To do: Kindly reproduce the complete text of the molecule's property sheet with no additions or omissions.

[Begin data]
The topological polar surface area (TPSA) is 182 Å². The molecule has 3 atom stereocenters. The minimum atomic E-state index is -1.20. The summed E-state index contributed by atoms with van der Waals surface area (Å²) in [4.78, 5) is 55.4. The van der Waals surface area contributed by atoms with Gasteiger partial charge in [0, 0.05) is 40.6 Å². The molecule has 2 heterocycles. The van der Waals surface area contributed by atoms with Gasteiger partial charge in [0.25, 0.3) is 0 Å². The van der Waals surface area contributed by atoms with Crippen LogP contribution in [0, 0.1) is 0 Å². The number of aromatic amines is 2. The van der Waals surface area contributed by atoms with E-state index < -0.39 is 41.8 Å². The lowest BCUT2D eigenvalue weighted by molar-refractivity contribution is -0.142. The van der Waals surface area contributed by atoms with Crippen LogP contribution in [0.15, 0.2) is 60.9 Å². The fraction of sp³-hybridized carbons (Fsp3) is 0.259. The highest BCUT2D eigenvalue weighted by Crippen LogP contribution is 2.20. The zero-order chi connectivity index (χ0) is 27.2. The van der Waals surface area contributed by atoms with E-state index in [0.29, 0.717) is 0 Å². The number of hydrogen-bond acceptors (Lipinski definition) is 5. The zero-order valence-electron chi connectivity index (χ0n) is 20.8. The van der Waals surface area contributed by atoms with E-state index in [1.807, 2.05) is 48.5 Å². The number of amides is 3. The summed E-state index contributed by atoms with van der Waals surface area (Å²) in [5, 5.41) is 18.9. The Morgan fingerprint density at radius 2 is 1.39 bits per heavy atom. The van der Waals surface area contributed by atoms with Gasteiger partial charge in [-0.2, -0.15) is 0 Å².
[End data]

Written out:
The topological polar surface area (TPSA) is 182 Å². The molecule has 3 atom stereocenters. The minimum atomic E-state index is -1.20. The summed E-state index contributed by atoms with van der Waals surface area (Å²) in [4.78, 5) is 55.4. The van der Waals surface area contributed by atoms with Gasteiger partial charge in [0, 0.05) is 40.6 Å². The molecule has 2 heterocycles. The van der Waals surface area contributed by atoms with Gasteiger partial charge in [0.25, 0.3) is 0 Å². The van der Waals surface area contributed by atoms with Crippen LogP contribution in [0, 0.1) is 0 Å². The number of aromatic amines is 2. The van der Waals surface area contributed by atoms with E-state index < -0.39 is 41.8 Å². The lowest BCUT2D eigenvalue weighted by molar-refractivity contribution is -0.142. The van der Waals surface area contributed by atoms with Crippen LogP contribution in [0.15, 0.2) is 60.9 Å². The fraction of sp³-hybridized carbons (Fsp3) is 0.259. The highest BCUT2D eigenvalue weighted by Crippen LogP contribution is 2.20. The zero-order chi connectivity index (χ0) is 27.2. The van der Waals surface area contributed by atoms with E-state index in [0.29, 0.717) is 0 Å². The number of hydrogen-bond acceptors (Lipinski definition) is 5. The zero-order valence-electron chi connectivity index (χ0n) is 20.8. The van der Waals surface area contributed by atoms with E-state index in [1.807, 2.05) is 48.5 Å². The number of amides is 3. The summed E-state index contributed by atoms with van der Waals surface area (Å²) in [5, 5.41) is 18.9. The Morgan fingerprint density at radius 2 is 1.39 bits per heavy atom. The van der Waals surface area contributed by atoms with Gasteiger partial charge in [-0.2, -0.15) is 0 Å².